PORT-AU-PRINCE — (AP) — U.N. troops are coming back to Haiti, but after a decade of failed missions many in the traumatized nation wonder whether the peacekeepers — cobbled together from countries ranging from Argentina to Zimbabwe — are up to the task.

Although the handover is today, only a few dozen of the U.N. force have arrived.

Brightly colored flags of about two dozen participating nations dot empty barracks at the airport. Only samples of the blue U.N. hats and berets have arrived.

And it is still unclear where the U.N. mission’s headquarters will be located, said Adama Guindo, a U.N. representative who will head the six-month mission until a permanent leader is appointed.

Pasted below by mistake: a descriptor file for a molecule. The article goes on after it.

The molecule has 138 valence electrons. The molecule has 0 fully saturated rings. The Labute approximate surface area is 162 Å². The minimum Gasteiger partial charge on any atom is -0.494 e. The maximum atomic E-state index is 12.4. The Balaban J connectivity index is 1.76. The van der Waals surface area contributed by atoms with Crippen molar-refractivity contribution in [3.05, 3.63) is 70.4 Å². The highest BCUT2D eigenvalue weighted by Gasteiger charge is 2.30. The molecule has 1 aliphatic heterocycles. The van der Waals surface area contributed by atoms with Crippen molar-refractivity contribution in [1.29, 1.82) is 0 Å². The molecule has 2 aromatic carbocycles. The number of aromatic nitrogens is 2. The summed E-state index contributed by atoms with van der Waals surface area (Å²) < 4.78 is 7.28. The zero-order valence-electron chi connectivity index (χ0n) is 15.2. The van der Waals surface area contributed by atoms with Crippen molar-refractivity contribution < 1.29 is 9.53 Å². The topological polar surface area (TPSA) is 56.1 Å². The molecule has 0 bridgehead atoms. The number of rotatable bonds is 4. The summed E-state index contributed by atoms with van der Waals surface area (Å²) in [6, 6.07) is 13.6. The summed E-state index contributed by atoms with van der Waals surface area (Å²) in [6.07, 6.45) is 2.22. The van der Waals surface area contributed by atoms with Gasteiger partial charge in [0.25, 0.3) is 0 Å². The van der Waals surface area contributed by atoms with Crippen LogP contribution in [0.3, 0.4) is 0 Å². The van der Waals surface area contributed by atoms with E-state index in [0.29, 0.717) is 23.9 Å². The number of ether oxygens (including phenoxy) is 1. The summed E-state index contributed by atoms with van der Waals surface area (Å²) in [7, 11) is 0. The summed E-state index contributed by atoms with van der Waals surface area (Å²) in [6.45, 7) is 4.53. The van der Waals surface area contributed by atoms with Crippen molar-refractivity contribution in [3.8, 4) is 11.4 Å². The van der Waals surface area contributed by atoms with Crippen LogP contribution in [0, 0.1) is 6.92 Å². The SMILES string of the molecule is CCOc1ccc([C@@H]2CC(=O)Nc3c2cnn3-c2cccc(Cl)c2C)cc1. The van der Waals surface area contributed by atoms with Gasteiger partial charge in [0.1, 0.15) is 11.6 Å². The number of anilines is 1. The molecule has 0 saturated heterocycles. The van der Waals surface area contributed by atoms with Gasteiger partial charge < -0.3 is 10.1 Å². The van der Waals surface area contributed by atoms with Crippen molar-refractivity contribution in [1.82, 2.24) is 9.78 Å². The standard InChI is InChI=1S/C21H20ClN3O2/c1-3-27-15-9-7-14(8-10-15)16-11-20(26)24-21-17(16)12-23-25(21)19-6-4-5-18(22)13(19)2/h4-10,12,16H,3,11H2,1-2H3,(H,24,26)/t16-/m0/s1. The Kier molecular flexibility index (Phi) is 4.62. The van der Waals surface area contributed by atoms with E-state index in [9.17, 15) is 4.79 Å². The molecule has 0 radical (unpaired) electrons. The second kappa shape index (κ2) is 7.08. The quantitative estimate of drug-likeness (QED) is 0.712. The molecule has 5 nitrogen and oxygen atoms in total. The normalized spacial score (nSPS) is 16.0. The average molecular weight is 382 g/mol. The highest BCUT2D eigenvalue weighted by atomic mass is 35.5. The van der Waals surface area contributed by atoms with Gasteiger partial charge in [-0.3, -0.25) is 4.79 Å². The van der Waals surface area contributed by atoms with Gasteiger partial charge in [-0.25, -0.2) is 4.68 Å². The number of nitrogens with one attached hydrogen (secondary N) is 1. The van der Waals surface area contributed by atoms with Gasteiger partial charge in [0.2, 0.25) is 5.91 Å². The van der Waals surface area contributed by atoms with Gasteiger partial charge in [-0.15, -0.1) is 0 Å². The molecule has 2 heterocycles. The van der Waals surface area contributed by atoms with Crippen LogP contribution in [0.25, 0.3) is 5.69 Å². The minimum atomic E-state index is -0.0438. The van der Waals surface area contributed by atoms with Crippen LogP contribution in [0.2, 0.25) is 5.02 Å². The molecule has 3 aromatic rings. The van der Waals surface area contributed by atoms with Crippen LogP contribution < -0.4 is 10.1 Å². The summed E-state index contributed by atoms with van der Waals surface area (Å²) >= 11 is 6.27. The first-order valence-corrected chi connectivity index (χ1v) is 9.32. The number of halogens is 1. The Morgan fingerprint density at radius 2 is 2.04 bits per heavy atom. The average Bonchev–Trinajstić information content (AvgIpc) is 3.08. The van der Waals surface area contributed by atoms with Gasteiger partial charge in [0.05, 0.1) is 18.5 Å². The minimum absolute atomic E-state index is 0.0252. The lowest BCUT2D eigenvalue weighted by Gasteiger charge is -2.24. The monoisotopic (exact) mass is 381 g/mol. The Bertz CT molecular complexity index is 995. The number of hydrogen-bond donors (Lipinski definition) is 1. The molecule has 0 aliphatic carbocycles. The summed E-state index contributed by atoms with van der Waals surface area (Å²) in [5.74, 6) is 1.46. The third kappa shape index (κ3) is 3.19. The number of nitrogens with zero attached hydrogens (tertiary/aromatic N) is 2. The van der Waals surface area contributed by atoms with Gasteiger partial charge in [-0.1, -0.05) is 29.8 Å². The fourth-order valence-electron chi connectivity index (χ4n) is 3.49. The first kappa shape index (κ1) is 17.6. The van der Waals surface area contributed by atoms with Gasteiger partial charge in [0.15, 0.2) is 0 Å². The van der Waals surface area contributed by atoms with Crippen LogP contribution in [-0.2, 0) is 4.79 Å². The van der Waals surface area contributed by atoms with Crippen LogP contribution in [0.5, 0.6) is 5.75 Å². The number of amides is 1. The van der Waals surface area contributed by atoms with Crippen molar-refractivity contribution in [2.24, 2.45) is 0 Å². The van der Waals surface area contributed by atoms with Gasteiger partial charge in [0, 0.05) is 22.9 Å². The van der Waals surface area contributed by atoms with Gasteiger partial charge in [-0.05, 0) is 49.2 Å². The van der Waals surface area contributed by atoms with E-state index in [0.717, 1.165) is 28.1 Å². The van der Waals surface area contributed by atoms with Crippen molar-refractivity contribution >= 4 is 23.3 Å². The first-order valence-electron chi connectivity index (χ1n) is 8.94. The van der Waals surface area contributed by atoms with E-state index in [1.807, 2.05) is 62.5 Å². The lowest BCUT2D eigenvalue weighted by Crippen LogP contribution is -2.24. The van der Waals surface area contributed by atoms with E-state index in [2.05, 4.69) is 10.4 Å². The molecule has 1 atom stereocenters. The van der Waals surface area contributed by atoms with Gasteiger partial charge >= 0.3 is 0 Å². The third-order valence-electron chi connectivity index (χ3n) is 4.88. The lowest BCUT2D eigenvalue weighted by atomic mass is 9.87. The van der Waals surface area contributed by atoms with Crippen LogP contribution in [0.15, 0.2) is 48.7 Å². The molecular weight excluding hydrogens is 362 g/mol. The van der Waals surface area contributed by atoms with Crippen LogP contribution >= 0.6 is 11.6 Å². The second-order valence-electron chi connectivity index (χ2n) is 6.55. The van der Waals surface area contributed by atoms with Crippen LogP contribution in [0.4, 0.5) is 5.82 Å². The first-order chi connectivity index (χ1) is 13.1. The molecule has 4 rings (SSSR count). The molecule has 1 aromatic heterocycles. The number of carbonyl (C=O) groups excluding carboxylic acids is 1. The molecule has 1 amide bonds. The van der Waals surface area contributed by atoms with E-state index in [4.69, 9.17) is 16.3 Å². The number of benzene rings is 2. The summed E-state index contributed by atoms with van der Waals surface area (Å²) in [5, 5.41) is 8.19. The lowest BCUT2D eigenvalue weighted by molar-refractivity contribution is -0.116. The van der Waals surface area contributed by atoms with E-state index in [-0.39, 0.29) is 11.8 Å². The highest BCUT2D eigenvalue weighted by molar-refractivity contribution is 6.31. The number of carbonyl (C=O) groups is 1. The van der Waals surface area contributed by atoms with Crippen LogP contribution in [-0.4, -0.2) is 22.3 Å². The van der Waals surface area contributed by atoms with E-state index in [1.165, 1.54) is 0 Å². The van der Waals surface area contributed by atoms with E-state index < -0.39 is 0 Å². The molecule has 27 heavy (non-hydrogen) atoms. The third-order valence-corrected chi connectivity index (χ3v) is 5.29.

Floods that killed nearly 1,700 people last week and stranded thousands in remote villages have forced U.S. troops to stay past their June 1 departure date.

American and French forces in the four-nation force passing the baton to the United Nations are the only ones with helicopters to bring aid to otherwise unreachable villages.

Unless they get new marching orders, the 1,900 U.S. troops will leave at the end of June — many to return to combat in Iraq.

Some Canadian and French troops in the 3,600-member U.S.-led force, which arrived in February when a rebellion ousted President Jean-Bertrand Aristide, will join the U.N. mission.

Chile was sending 165 sailors expected Tuesday to replace its troops in the U.S.-led force.

The United Nations says there will be 6,700 troops and 1,622 civilian police from 30 countries led by 1,200 Brazilian troops.